Why Can't We Be Friends?
You know what that is? That’s a very poorly edited picture of Karl Marx’s head on Ron Jans’s body. That was my Twitter picture when I created my account. You may ask yourself, “What kind of person wants to be taken seriously while having that Twitter picture?”
Doesn’t that question answer itself?
Here’s something I wrote in an article about the stadium:
Exhibit D: I once wrote an article reviewing soccer movies that I’ve never seen.
And so on.
By now, a picture should be emerging of what, exactly, this is. And if you think that picture is of something that you need to take at face value and get mad about, then (Jeff Foxworthy voice) you might be these people
There’s been some heat among the fans recently, what some have termed the Pod Wars, and I think we need to take the temperature down. So I’m using this space to try to find some middle ground between the various factions, and maybe we can all remember that we’re all real people who support the same soccer team. Or not, and we can treat each other like Jaap Stam treats rumored FC center backs.
A lot of the most violent disagreement recently has been over how hot Jaap Stam’s seat is. Whether or not we can fry an egg on his forehead.
On one hand, we have Kevin “William” Wallace, begging for “FREEDOM” from Dutch rule. On the other hand, we have this
I have to say (and I’ve said it, repeatedly) that I found local media (no offense guys, I like you guys) to be a bit smug about how it’s way too early and totally irrational to talk about Stam’s job security, and anyone who thinks otherwise is foolish, stupid, hot take artists. (Although after last year, I don't blame Pat for wanting groups of people in blue shirts not to rush to judgment.)
But yeah, it was a bit annoying to hear people ready to dump the entire leadership structure just a few games into the season. I also want to go into each game with hope that things are about to be better, that everything is going to come together, and The FC is going to go on a playoff run.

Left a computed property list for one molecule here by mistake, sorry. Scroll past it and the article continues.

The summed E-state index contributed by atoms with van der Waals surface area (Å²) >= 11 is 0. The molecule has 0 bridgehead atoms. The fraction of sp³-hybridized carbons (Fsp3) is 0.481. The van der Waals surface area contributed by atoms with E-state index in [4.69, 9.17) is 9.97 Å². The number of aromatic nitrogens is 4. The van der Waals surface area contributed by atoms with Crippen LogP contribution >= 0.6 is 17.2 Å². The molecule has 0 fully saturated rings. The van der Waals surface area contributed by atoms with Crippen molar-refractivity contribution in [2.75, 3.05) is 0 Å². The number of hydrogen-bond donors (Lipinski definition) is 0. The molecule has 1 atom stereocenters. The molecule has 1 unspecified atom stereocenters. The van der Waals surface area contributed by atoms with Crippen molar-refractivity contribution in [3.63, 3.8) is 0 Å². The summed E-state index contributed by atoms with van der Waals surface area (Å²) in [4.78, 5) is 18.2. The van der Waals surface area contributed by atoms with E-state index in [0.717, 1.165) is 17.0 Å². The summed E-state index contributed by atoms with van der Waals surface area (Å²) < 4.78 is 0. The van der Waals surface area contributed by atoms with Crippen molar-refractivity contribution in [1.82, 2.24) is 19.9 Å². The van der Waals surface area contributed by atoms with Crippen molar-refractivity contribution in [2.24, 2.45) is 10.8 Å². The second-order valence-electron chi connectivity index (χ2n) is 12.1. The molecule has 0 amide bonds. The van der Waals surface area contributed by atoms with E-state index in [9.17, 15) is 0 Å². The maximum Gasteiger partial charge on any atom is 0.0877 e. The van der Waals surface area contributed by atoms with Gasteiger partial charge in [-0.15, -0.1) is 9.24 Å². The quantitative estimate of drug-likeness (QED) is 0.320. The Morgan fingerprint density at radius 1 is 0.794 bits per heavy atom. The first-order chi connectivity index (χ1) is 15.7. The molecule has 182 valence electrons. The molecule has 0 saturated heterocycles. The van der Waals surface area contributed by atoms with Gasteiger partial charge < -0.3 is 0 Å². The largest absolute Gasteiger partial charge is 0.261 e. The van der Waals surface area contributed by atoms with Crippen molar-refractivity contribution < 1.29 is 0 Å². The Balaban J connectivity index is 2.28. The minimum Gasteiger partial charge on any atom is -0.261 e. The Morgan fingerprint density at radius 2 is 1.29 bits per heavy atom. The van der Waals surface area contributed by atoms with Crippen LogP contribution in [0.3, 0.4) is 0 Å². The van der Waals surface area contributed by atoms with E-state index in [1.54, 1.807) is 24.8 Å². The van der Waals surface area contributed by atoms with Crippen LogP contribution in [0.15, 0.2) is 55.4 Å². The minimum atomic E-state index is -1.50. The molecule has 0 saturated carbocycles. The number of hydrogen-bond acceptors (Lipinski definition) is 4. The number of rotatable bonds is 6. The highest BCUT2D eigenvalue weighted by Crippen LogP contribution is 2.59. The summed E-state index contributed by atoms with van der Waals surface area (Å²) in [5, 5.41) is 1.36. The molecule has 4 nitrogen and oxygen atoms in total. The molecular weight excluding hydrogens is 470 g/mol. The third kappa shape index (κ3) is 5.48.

Maybe the people who were #StamOut should have admitted that we risked setting the team back all the way back to square one, that it’s a terrible look to have five head coaches in three seasons, that we might be building to something, and that there might be actual progress being built toward a future, which would be abandoned entirely by a sudden change. And yes, Stam came in unexpectedly, in a pandemic year, without a preseason (although he did have three weeks before MLS is Back and then three weeks between MLS is Back and the rest of the season, which add up to a six-week MLS preseason) and without any players that he selected (although maybe it would have made sense to name a coach who could work with the players already in the team). So it’s not really fair to treat 2020 as a full season for him, and it’s reasonable to consider the team only 15 real games into the Jaap Stam experiment.
But it goes both ways. The people who violently objected to #StamOut need to recognize the following facts (which I have never seen them acknowledge):
- Stam was fired 11 league games into his tenure at Feyenoord, and that team didn’t lose a single league game the rest of the year after replacing him.
- New England Revolution fired Brad Friedel after a short tenure, added one DP, and immediately became one of the best teams in the league.
- It might not be possible to bring in all of the “right players” for a complicated system under MLS salary/roster restraints, and history shows that coaches/GMs who know MLS tend to perform more reliably.